On average, men tend to give larger amounts than women (the mean amount given is: £32 compared to £30 per month, respectively), but, this trend does not hold for each age group. For example, in the youngest age group women donate on average twice as much as men, with the mean amount given £16 for women compared to £7 for men.
The report also suggests that the likelihood of giving increases with age. In 2008/09, the biggest increase in the proportion of people giving was in the over-65 age group, up by 4% to 58%.
This age group now has the highest proportion of people donating. This is much higher than the youngest age group, where 38% of people donate to charity.
Although there has been a decline in the proportion of people giving who are employed in managerial and professional occupations, down by 2% since 2007/08. This is coupled with a significant decrease in the median monthly donation for this group.
Donations from managers and professionals account for a significant amount of the total given (61%), so any decrease in giving by this group will impact disproportionately.
There has also been a 4% decline in the proportion of donors in routine and manual positions. Conversely, there has been a 5% increase in donors from intermediate occupations 9 over the same time period.
Whereas, analysis of donors' income by quartiles highlights the relationship between income and charitable giving; with over half of the individuals in each income band donating to charity, but there is a clear trend that as income rises the likelihood of
giving also tends to increase: 52% in the lowest income band gave to charity compared with 62% in the top income band.
The proportion of donors in the bottom half of the income distribution has remained steady, while in the top half the number of donors has declined. For the top income band there has been a 6% fall in the proportion giving, down to 62%, reflecting the decline in giving among managers and professionals.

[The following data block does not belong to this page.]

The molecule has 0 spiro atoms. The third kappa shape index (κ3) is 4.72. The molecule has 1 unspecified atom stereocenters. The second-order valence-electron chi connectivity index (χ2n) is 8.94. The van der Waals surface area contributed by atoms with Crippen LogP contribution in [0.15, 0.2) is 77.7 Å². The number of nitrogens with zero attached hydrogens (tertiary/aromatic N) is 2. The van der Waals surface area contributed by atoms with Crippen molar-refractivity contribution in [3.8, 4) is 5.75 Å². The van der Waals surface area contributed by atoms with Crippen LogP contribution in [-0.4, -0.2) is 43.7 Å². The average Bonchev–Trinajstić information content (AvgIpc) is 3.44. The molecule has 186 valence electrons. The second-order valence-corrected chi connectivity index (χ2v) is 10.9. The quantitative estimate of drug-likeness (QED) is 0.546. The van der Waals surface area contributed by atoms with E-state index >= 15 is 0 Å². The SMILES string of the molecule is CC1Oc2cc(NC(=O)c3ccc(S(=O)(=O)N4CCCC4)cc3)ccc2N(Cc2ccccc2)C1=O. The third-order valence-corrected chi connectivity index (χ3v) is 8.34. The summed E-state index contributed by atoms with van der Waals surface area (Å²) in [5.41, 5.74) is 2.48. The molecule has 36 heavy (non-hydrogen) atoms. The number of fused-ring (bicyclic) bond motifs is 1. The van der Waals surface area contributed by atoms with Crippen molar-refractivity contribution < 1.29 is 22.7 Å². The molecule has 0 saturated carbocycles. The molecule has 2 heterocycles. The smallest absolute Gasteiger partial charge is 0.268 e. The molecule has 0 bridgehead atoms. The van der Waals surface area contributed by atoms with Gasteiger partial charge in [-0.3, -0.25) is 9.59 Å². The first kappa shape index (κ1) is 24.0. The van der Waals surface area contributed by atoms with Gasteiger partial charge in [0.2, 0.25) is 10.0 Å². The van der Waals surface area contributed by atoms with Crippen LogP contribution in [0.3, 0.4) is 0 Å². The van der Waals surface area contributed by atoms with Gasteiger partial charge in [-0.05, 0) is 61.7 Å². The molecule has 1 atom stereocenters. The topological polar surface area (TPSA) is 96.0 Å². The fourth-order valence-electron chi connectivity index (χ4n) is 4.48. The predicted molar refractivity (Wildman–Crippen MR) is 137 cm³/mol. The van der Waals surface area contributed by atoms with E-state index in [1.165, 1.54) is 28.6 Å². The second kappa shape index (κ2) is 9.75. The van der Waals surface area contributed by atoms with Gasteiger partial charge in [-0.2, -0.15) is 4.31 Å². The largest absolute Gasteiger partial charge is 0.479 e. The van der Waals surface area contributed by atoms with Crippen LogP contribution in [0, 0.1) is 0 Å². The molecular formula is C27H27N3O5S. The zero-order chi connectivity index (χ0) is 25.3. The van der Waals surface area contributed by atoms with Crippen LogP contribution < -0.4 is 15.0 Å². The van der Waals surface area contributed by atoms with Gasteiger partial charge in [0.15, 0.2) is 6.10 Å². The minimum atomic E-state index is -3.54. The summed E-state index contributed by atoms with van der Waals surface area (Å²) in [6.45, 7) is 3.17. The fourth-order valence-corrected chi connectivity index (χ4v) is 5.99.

Despite this fall, donors on higher incomes still give larger amounts on average. The
mean amount per donor in the top income band was £43 in 2008/09, compared with £21 in the lowest income band.
For the top three income bands, there has been a fall in the mean amount given since the previous year, which is indicative of fewer large donations being made. In the top income band the proportion of higher-level donors (those donating over £100 in a month) has decreased by four percentage points since 2007/08, down to 11%.
Summing up the report, Professor Paul Palmer of voluntary sector management at
Cass Business School, said: "Too often statistics are given on the sector based on
one year. The value of a longatitudinal survey allows for trend analysis and context. Of real value is being able to understand the impact of recession on the sector, authoritive information that we did not have previously.
"Of course now we know that the sector has been affected like everyone else from
a practitioner perspective this explains some of the cautious planning and contigency behaviour adopted by charities earlier this year."
Worringly, every year it is estimated that around £750m of Gift Aid goes unclaimed on donations. Reinforcing this, UK Giving found that only four in ten donors Gift Aided their donations.
Low noted: "It's a reminder of what a generous nation we are that people are
continuing to support their favourite causes, helping others when they
themselves are feeling less wealthy.
"If all taxpayers tick the Gift Aid box, or give through Give As You Earn it
would go a long way to make up the shortfall in funding without costing them
a penny more."
A full copy of UK Giving 2009 can be downloaded from the CAF
website at: www.cafonline.org/ukgiving or the NCVO website at http://www.ncvovol.